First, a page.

After thirty years on the throne, the pharaoh celebrated a jubilee intended magically to rejuvenate the divine yet vulnerable monarch. This fragmentary relief, which formed part of a series of scenes depicting these complex and enigmatic rituals, was intended for a royal cult structure at a pyramid. In the main preserved register, the goddess Meret chants "Come and bring" to the pharaoh, whose large running figure would have been depicted beyond the broken left edge of the block. The standard-bearer who preceded him remains, and courtiers with their titles inscribed above complete the scene.

Like most of the royal Old Kingdom royal reliefs in this collection, this block was excavated at a Middle Kingdom pyramid site where it had been reused in the inner structure. Such blocks can be assigned to the Old Kingdom by their inscriptions or style. Although no royal name identifies the pharaoh here, the straight edges contouring the relief elements and the height of the carving suggest that the work dates from the reign of Snefru.

Head of King Amenemhat III

Although somewhat battered, this is an impressive image of a pharaoh wearing the double crown of Upper and Lower Egypt. The head is rounder than those depicting Senwosret III; the eyes are less bulbous, and the lids less fleshy. We see, in fact, a portrait of Senwosret's successor Amenemhat III. A piece closely related in style was found at Kom el-Hisn in the western Nile Delta. Like that sculpture the Museum's head has a distinctly youthful character, which is apparent in spite of the deep furrows at the sides of the king's nose. Egyptian artists often emphasized youthfulness in the face of an already mature pharaoh in images that commemorated the king's thirty-year jubilee (Heb Sed). The king was, in this image, most probably represented seated.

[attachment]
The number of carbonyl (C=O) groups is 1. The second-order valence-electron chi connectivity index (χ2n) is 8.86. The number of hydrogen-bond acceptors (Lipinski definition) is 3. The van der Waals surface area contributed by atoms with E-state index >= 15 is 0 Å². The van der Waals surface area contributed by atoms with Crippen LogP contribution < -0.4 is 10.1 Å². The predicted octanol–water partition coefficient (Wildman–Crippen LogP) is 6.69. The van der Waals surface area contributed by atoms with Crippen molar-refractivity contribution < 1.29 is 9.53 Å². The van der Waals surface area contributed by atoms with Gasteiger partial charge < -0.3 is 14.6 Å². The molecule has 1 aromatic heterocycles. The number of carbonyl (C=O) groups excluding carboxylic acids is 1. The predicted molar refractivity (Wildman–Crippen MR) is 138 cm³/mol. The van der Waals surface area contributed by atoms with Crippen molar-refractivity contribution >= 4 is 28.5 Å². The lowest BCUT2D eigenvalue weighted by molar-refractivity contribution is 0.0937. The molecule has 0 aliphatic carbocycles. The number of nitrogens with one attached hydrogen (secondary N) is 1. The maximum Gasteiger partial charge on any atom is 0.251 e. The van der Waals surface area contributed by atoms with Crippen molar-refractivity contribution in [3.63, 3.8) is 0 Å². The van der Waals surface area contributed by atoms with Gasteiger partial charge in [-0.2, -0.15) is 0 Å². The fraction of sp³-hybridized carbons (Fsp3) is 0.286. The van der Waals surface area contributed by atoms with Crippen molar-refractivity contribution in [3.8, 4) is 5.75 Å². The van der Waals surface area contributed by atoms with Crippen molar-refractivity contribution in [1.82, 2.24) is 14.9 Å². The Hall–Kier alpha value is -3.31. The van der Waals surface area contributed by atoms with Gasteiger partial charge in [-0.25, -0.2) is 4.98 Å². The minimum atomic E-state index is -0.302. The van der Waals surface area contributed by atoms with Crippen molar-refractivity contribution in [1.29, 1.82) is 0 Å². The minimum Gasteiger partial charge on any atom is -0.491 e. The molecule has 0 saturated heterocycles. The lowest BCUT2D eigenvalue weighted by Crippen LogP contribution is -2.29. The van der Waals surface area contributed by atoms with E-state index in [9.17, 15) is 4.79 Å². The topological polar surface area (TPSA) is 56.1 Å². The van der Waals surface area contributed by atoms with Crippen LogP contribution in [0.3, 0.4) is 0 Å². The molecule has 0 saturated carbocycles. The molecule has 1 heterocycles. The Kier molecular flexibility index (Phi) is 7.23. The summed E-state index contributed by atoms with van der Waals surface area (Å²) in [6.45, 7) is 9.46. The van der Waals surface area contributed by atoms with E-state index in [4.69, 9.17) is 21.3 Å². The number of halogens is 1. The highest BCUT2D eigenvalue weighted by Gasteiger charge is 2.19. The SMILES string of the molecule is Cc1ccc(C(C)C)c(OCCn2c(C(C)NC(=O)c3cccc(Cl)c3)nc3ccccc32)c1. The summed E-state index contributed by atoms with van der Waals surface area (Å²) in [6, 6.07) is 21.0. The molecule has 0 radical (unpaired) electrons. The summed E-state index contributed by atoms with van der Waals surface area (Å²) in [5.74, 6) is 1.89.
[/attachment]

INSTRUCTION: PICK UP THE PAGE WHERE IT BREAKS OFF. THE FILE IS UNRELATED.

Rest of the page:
Arm Panel From a Ceremonial Chair of Thutmose IV

This wooden panel is part of the left arm of a throne that belonged to the pharaoh Thutmose IV. Traces of glue on the surface suggest that the low relief, with its exquisitely carved details, was once covered with gold foil. On one side, the king is shown as a standing sphinx subduing the enemies of Egypt. The falcon at the upper right represents the god Horus who is identified as "the great god, with dappled plumage, giving life and dominion." The text above the sphinx's back reads: "Horus, the lord of might and action, trampling all foreign lands."

On the other side, the panel depicts the enthroned king wearing the red crown of Lower Egypt. In front of him is the lion-headed goddess Weret-hekau who is depicted in coronation scenes and is associated with the uraeus cobra at the front of the king's crown. Behind the king is the ibis-headed god Thoth who presents him with "millions of years of life and dominion united with eternity."

A second arm panel from the same throne is now in the Museum of Fine Arts, Boston. They were discovered in Thutmose IV's tomb in the Valley of the Kings by Theodore M. Davis, who acquired them in the division of finds. The scenes on the panels suggest that the throne was used either for the king's coronation, or for his thirty-year rejuvenation festival, the Heb-Sed.

Queen Nefertari being led by Isis

Nefertari was the main wife of pharaoh Ramses II and her tomb with its vivid wall paintings is one of the most beautiful tombs in Egypt. This watercolor copy depicts the queen (left) being led by the goddess Isis (right). Noteworthy is that Nefertari’s husband, Ramses II, is absent in these scenes, indicating the queen's high status that allowed her to directly interact with the deities without him; such depictions would not be possible for non-royal individuals.

Akhenaten Sacrificing a Duck

The pharaoh Akhenaten believed that light was the only divine power in the universe and that the solar disk was the means through which this power came into the world. Akhenaten's god, the Aten, is portrayed through the symbol of a solar disk with rays ending in small human hands. This Aten symbol serves as a large-scale hieroglyph meaning "light." In representations of Akhenaten, one of these hands holds an ankh hieroglyph, the symbol of life, to his nose.